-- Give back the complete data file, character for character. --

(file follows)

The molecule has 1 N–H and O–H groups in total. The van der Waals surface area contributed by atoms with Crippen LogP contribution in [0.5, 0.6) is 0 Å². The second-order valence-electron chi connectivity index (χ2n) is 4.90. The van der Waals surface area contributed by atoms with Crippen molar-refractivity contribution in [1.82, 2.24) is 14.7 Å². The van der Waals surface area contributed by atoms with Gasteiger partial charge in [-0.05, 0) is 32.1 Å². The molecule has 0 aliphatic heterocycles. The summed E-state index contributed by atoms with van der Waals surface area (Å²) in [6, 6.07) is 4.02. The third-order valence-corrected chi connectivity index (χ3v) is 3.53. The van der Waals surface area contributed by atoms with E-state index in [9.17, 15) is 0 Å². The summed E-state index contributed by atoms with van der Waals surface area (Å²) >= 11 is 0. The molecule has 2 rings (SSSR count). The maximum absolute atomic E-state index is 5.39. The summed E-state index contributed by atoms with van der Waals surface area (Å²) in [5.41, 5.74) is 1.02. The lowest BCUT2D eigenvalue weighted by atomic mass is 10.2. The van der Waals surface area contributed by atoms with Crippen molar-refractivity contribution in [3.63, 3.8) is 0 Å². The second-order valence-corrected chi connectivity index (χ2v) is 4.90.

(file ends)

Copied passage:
The molecule has 1 N–H and O–H groups in total. The van der Waals surface area contributed by atoms with Crippen LogP contribution in [0.5, 0.6) is 0 Å². The second-order valence-electron chi connectivity index (χ2n) is 4.90. The van der Waals surface area contributed by atoms with Crippen molar-refractivity contribution in [1.82, 2.24) is 14.7 Å². The van der Waals surface area contributed by atoms with Gasteiger partial charge in [-0.05, 0) is 32.1 Å². The molecule has 0 aliphatic heterocycles. The summed E-state index contributed by atoms with van der Waals surface area (Å²) in [6, 6.07) is 4.02. The third-order valence-corrected chi connectivity index (χ3v) is 3.53. The van der Waals surface area contributed by atoms with E-state index in [9.17, 15) is 0 Å². The summed E-state index contributed by atoms with van der Waals surface area (Å²) >= 11 is 0. The molecule has 2 rings (SSSR count). The maximum absolute atomic E-state index is 5.39. The summed E-state index contributed by atoms with van der Waals surface area (Å²) in [5.41, 5.74) is 1.02. The lowest BCUT2D eigenvalue weighted by atomic mass is 10.2. The van der Waals surface area contributed by atoms with Crippen molar-refractivity contribution in [3.63, 3.8) is 0 Å². The second-order valence-corrected chi connectivity index (χ2v) is 4.90.